Centre rebuilding shattered lives
For many of the soldiers taking part in Prince Harry's Invictus Games, their recovery has been a long, hard road.
The rehabilitation facilities at Headley Court have become well known, but another piece of the puzzle is the MoD's Battle Back Centre, which helps wounded, injured and sick military personnel rebuild their lives.
The centre, part of the MoD's wider Battle Back programme, is based at the National Sports Centre in Lilleshall, near Telford, and helps around 600 Army, Navy and RAF personnel every year.
Funded by Help for Heroes and the Royal British Legion, it provides day courses or week-long residential multi-activity courses helping people through activities like climbing, watersports, wheelchair basketball and archery, as well as personal development coaching.
The centre's commanding officer, Lieutenant Colonel Ian Thomas, said the courses give servicemen and women the confidence to face up to the changes in their lives.
He said: "We have a full range of people here, from those who have been wounded on operations, those who have been injured on operations or injured in non-operational incidents, and those who are long-term sick."
With personnel ranging from triple amputees to people with terminal cancer, he said: "The big takeaway for most of them is improving their confidence.
"Many of them have had life-changing injuries, many are having to face up to leaving the service, so what we're trying to do is give them the confidence to face up to what they need to do in terms of that recovery."
Many servicemen and women hoping to take part in the Invictus Games this September will have been through the Battle Back Centre as part of their recovery, he said.
"The games is something many of them will aspire to, but it's not the be-all and end-all, particularly for most of the individuals who come through the centre or any other Battle Back activities," he added.
For Royal Engineer Corporal Richard Jobson, who was injured in Afghanistan in January 2013 when a member of the Afghan National Army (ANA) opened fire inside a patrol base, a multi-activity course at the centre helped him realise what he can still do despite his injuries.
The 33-year-old, from Alnwick, Northumberland, said: "He shot seven of us, killing one, Sapper Richard Walker, a friend of mine. I was shot six times - in the arm, the chest and the abdomen.
"I can remember lying on the floor, I looked over at my mate, he was asking 'Jobbo, what are you doing on the floor?'. I said 'I think I've been hit'. He ran over, dragged me into cover - he basically saved my life."
As his friends performed emergency medical treatment, the father-of-two said all he could think about was being told how likely he was to survive as long as he made it back to Camp Bastion.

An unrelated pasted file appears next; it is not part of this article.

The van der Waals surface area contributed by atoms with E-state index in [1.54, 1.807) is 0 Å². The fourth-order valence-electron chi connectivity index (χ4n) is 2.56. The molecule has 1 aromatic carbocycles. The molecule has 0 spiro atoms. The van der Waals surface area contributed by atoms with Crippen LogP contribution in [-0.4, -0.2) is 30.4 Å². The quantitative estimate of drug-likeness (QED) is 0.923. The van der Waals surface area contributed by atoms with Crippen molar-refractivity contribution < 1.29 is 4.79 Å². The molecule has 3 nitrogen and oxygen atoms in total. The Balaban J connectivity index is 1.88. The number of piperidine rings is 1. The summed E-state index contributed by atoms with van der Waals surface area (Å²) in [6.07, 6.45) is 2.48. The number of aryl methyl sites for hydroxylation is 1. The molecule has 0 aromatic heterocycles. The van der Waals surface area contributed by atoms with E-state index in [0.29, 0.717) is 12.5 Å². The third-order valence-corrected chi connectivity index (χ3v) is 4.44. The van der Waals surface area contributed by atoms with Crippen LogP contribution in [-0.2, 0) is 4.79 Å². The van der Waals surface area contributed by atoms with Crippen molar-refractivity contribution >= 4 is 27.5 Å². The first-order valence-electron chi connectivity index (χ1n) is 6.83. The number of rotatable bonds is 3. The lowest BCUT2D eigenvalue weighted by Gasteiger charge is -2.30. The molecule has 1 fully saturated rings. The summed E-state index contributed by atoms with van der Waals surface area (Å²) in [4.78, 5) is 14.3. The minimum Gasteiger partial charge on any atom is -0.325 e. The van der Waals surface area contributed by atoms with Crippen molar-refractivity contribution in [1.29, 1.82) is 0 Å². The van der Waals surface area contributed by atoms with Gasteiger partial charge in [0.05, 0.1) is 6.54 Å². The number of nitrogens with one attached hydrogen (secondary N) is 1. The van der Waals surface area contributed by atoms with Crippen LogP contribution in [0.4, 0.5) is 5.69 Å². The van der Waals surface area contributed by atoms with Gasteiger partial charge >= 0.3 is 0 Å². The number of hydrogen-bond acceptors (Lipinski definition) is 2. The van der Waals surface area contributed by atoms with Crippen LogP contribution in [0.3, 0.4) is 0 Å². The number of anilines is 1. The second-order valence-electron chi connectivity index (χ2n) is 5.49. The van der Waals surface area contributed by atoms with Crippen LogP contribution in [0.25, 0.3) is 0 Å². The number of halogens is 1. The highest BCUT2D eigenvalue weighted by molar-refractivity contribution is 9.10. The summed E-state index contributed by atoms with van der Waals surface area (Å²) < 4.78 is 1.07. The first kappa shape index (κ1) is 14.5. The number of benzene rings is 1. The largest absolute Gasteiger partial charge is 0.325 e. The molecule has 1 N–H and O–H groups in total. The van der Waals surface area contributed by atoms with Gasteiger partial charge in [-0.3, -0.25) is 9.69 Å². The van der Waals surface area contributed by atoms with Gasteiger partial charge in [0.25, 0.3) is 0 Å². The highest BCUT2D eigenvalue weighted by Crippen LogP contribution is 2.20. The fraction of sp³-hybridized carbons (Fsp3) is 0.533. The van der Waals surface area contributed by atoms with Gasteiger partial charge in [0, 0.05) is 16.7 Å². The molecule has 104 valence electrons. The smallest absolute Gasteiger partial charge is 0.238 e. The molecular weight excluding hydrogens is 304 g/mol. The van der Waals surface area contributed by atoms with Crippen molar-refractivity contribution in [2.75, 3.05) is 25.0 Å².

"That's all that was going through my head - 'Make it back to Bastion'," he said.
"Once I got there I remember them cutting my clothes off and lying there naked on the table, and all I can remember doing was trying to cover up my private parts."
He next woke up in hospital in Birmingham, where he underwent a series of operations on his arm and his stomach, as well as having one kidney and 30% of his large intestine removed.
"I was in intensive care for five weeks, then went up on to a ward. I had lost loads of weight, I looked like a prisoner of war."
He later had his colostomy reversed, and then spent 10 weeks being treated at Headley Court, before taking part in the course at the Battle Back Centre.
"They're good here at adapting things, so you know you can do it where you might have thought you couldn't. It makes you realise what you can still do, and what you can't."
For Corporal Nicole Cunningham, the course helped rebuild the confidence she lost through suffering from post-traumatic stress disorder (PTSD).
Cpl Cunningham, who served as a combat medical technician in the Royal Army Medical Corps, said nothing could have prepared her for the experiences during two tours in Afghanistan in 2009 and 2011/12.
The 26-year-old, from Belfast, will leave the Army in September to pursue a career teaching first aid and health and safety, but PTSD left her lacking any confidence.
She said: "It's just totally changed me. I used to be quite a confident, outgoing person. I didn't have any problems going anywhere, doing anything, w hereas now I like to keep myself to myself.
"I don't like big crowds, public transport. I can't do any of that any more, just because of the anxiety and depression that comes with PTSD."
She said her first tour of Afghanistan, in the notoriously dangerous area of Sangin, was difficult, but she had "cracked on", only to face more tough experiences in her second tour.
"Nothing could have prepared me for what I saw and dealt with out there," she said. "Regardless of how much training and preparation you do, you're never going to be prepared for the sights and scenes, especially when it comes to the locals and the children."
But she saw a noticeable change in just a few days on a multi-activity course at the Battle Back Centre.
"I just didn't want to do anything and talk to anybody," she said on her fourth day on the course, "whereas now I'm buzzing. It's actually brought the old Nicole out. Playing sports, being competitive - that's the type of person I am.
"Often, because you have a mental health disorder, people don't see it and they don't think it exists.
"Here, nobody questions you, why you're here, what you're doing, and why you're not doing certain things. It's just 'You're here for a reason, we'll work around that'."